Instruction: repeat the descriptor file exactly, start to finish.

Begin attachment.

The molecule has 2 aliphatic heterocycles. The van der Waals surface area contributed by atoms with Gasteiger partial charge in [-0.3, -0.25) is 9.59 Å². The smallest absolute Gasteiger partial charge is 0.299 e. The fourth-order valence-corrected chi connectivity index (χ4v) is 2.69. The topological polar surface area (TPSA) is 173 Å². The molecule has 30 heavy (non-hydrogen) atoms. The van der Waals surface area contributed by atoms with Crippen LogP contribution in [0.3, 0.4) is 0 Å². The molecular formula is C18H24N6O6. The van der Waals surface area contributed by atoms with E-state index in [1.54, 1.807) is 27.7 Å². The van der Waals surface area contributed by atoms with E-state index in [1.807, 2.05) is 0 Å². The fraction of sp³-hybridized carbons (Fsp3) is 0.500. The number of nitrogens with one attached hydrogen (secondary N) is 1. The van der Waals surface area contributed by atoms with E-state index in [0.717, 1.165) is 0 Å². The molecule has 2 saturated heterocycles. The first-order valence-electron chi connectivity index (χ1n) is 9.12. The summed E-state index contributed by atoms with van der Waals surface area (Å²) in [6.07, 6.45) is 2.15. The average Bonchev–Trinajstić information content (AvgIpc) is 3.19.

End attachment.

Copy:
The molecule has 2 aliphatic heterocycles. The van der Waals surface area contributed by atoms with Gasteiger partial charge in [-0.3, -0.25) is 9.59 Å². The smallest absolute Gasteiger partial charge is 0.299 e. The fourth-order valence-corrected chi connectivity index (χ4v) is 2.69. The topological polar surface area (TPSA) is 173 Å². The molecule has 30 heavy (non-hydrogen) atoms. The van der Waals surface area contributed by atoms with Crippen LogP contribution in [0.3, 0.4) is 0 Å². The molecular formula is C18H24N6O6. The van der Waals surface area contributed by atoms with E-state index in [1.54, 1.807) is 27.7 Å². The van der Waals surface area contributed by atoms with E-state index in [1.807, 2.05) is 0 Å². The fraction of sp³-hybridized carbons (Fsp3) is 0.500. The number of nitrogens with one attached hydrogen (secondary N) is 1. The van der Waals surface area contributed by atoms with E-state index in [0.717, 1.165) is 0 Å². The molecule has 2 saturated heterocycles. The first-order valence-electron chi connectivity index (χ1n) is 9.12. The summed E-state index contributed by atoms with van der Waals surface area (Å²) in [6.07, 6.45) is 2.15. The average Bonchev–Trinajstić information content (AvgIpc) is 3.19.